Legal opinion

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Legal opinion
/ˈliːɡəl əˈpɪnjən/ (n.)
1. A long and detailed disclaimer of its own liability which a law firm will charge you handsomely for preparing.

2. A document designed to achieve exactly the opposite effect to the one its addressee anticipates, in that it carries as little by way of meaningful existential content as possible, while being as comprehensive, categorical and absolute as it can be about what it is not saying. Which is, more or less, everything.

This is typical of the sum total of the positive statement of the law you find in a legal opinion:

(Subject always to the qualifications, assumptions and caveats set out on pages 4-85)[1], this agreement is enforceable in accordance with its terms.

Which is a lawyer’s way of saying “Brexit means Brexit”. Should the agreement your solicitor has prepared for you make no sense whatsoever; if it is plainly impossible for an ordinary Englishman to divine the merchants’ commercial consensus no matter how carefully one examines the text — hardly an inconceivable contingency when that agreement was drawn up by a lawyer — then your expensively wrangled opinion does no more than verify that sorry state of affairs.

From the Jolly Contrarian’s stock of old adages that might not mean very much: “A legal opinion is just an onion with pi in it.”

So what are legal opinions for?

There are certain matters that regulation, or some senior, uninformed person in credit risk management once wanted to be told in black and white, and around which a markedly formal practice has evolved: the “opinion” has long since evolved away from “legal advice” in the broad sense of — well, telling your clients what is and is not a prudent thing to do — to be a formal, limited, crafted statement that addresses a specific, purely legal, arcanity. The classics are the effectiveness of close-out netting — here Basel regulation mandates a lengthily reasoned legal opinion (in fact, several) — the effectiveness of security (security being one of those things beset with tripwires and magic words) and the effectiveness of paperwork constituting transferable securities (also something considered to have a high degree of muggle-ineffability).

They will not address matters of fact — so you will find counsel drawing petulant distinctions between whether a “derivative” is a qualifying investment for a given issuer, and whether the contract you have identified, which calls itself “a derivative”, is documented under ISDA and so forth, is in fact what it says it is — nor matters of foreign law, in which the legal eagle in question has no mandate to express any opinion.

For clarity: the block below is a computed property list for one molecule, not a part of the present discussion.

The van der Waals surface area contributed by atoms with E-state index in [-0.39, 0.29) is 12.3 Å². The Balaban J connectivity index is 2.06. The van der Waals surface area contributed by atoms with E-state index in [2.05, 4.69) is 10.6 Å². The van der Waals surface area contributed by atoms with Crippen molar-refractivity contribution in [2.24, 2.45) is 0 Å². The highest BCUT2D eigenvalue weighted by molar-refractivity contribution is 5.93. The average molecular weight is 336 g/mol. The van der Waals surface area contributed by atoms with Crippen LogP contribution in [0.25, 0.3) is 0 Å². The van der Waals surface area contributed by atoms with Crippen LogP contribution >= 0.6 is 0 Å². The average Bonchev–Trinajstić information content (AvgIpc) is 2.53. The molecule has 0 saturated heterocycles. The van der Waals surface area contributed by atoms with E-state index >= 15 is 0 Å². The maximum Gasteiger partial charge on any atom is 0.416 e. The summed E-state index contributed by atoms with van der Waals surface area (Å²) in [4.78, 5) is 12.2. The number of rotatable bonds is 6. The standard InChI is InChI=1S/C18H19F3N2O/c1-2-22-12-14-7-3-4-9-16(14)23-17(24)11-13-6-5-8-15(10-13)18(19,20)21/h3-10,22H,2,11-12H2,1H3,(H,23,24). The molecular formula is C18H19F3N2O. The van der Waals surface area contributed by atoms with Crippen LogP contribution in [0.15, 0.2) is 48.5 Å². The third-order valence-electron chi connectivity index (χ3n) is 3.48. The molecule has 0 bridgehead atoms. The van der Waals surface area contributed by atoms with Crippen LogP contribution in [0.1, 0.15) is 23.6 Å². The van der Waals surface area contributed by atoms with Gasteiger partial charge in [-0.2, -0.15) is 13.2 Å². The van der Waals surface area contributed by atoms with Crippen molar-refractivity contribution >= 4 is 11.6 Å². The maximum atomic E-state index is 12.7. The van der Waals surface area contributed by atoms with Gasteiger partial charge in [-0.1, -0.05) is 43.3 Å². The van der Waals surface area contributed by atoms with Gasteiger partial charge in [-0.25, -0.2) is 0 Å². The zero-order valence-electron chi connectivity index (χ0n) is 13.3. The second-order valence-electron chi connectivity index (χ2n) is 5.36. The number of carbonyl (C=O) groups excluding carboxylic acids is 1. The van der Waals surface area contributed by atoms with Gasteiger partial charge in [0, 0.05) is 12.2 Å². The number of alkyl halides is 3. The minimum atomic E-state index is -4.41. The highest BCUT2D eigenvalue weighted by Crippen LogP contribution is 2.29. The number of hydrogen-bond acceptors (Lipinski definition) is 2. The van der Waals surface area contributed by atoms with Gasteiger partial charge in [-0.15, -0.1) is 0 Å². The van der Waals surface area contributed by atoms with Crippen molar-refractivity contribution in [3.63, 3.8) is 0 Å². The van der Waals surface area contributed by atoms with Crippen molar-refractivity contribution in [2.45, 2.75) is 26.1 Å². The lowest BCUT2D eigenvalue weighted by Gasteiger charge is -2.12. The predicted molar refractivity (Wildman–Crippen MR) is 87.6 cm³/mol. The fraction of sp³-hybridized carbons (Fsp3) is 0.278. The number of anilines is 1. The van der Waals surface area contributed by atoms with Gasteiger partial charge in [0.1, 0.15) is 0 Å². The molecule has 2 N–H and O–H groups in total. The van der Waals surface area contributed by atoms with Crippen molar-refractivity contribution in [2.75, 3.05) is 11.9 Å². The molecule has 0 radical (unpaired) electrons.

Obligations binding representations

You may see assiduous types striking out a representation or warranty that its own contractual obligations are “legal, valid, binding and enforceable in accordance with their terms”.

The grounds for resisting such an obvious and evidently harmless statement will be the technical one that “the question of whether a contract is enforceable or not is one of law, not fact, and therefore is a fit subject for a legal opinion, not a factual representation. I, the client, on whom this contract will — or, who knows? will not — be binding, am not qualified to opine on that.

Phooey and nonsense.

When she deals, a merchant takes outright ownership of her business affairs. This includes their legal consequences. She takes legally significant actions all day, on every day. We all do. She may be advised by her lawyers, on especially tricky ones, when she does, but the statement that a merchant who stands ready to take the undeniable value presented to her a new contract, but is not prepared to swear on her mother’s favourite cotton jumper that the obligations she is promising to give in return for that benefit — you know, literally promising to give — will be enforceable to the full extent of the law, is patently absurd.

The now, and the future

It should be obvious, upon an instant’s reflection, that a legal opinion is a necessarily historical document. From the moment the ink is wet, it addresses the forensic configuration of the world as it found it, as it was in the days and weeks leading up to its execution. It is a snapshot. It cannot help you with what the law might be tomorrow.

And while our lecturers exhort us that a key feature of a functioning legal system is certainty, it cannot be denied that laws, precedents, conventions and customs of the market have the habit of changing. A legal opinion issued last week is no good to you should the law be changed today. An opinion gives bestows mental peace that all is well up until the point you ink your deal; once you leave and strike out into the blustery plazas of tomorrow, you are on your own.

The reason is obvious: legal eagles are deeply qualified, experienced, sober, sensible, analytical folk: they deal with what they know, what they can see and what has happened. They are not fortune-tellers. But lawmakers are often none of these things. Who knows what madness the estates of sovereign government will rain upon our heads tomorrow?

Not is this a fancy concern. The netting opinion — a regulatory staple that propels a hundred-million dollar industry — addresses the capital treatment of your swaps against a counterparty should it, in the future, fail based on the insolvency and resolution laws pertaining to it now. But not only are these laws prone to change in the meantime — obliging you to keep your opinion updated, hence the industry — but they are most likely to change at the exact moment a systemically important institution is changing. Congress enacted TARP. The Swiss confederation rewrote its insolvency laws over the weekend

See also


  1. And Schedule 3, and the four appendices to our letter of engagement for that matter.